Most people don’t realize that heat can damage all hair, no matter what color it is. On gray though, you can actually see the damage caused by heat. It can turn the hair anywhere from a pale yellow to a dark burnt orange-brown. Gray Hair is more prone to heat damage, as its porous and don’t have its own color. Chances of showing the damage from heat is more than pigmented or colored hair. It doesn’t mean you have to give up styling though, you just have to be a little more careful with your hair.

There are four main types of heat damage.

  • Gradual drying out with repeated heat use by zapping the lipids, proteins, and moisture out of the hair.
  • Physically burning the hair with the heat being excessively high.
  • Weak or fine hair, which is not healthy or strong enough to handle the heat.
  • Product build-up burnt onto the hair, which can tinge the gray with yellow as the products change color with the heat and time.

Is Heat Damage Permanent?

Burnt, singed, hair discoloration cannot be removed. In addition, if the hair has yellowed over time with continual damage, this will also be permanent and can only be grown off or toned.

What Temperature Should You Be Using?

  • 365°F is generally the sweet spot for perfect results, but be sure to use tools that have a temperature control so you can adjust it lower or higher if you need to.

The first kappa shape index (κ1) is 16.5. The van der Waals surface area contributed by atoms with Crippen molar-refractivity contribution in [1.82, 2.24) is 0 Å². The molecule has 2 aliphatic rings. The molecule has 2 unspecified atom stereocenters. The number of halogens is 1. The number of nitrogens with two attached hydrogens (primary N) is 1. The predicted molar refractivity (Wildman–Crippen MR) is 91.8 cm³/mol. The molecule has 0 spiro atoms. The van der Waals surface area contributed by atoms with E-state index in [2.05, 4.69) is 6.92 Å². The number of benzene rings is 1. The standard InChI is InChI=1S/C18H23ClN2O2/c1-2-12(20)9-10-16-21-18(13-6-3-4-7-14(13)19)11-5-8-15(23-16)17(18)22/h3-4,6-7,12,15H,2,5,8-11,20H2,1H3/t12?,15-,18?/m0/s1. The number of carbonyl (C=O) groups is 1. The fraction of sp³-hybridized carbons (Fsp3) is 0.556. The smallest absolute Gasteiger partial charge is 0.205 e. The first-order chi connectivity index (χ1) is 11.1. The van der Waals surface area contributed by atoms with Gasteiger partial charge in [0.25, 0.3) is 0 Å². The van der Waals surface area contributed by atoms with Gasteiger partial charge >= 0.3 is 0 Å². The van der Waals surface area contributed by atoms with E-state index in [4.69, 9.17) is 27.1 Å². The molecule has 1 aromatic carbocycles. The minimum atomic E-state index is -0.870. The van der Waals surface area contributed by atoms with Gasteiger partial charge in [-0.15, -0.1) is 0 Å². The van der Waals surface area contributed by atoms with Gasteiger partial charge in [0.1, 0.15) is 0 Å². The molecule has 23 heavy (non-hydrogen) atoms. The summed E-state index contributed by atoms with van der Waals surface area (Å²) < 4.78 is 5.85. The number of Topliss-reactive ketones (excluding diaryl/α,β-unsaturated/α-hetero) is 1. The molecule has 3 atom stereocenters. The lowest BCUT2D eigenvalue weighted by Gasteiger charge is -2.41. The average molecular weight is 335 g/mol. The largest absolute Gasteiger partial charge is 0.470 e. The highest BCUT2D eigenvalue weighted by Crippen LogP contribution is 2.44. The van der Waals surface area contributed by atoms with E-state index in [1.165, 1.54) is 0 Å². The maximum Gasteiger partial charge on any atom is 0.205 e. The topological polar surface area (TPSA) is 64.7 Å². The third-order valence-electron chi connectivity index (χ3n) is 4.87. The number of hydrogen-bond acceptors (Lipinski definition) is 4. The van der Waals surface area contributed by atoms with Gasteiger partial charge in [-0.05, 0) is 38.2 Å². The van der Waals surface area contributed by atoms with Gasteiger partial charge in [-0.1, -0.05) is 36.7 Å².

• At 374°F, your hair begins discoloring.
  • At 420°F, the keratin in your hair breaks down, essentially melting.

How To Prevent Heat Damage:

  • The first step in keeping the color tones true are with your shampoo and conditioner choice. Look for silver enhancing products. They deposit a slight violet tint to neutralize the yellow tones.
  • It is also important to keep a good heat protectant on hand. They’re designed to be the first line of defense against any heat before your natural oils and moisture.
  • Remove as much moisture as possible before drying and styling. Try using a microfiber towel or air drying until hair is 5-% – 70% dry.
  • Make sure you use tools with temperature control and start with the lowest heat setting then adjust as needed.
  • When using a blow dryer, keep it at least six inches from the hair and keep it moving.
  • Flat irons or straighteners made from high quality materials like titanium, ceramic and tourmaline are good for gray hair as they can serve hair shafts better by even distribution of heat.
  • Make as few passes with the heat as possible.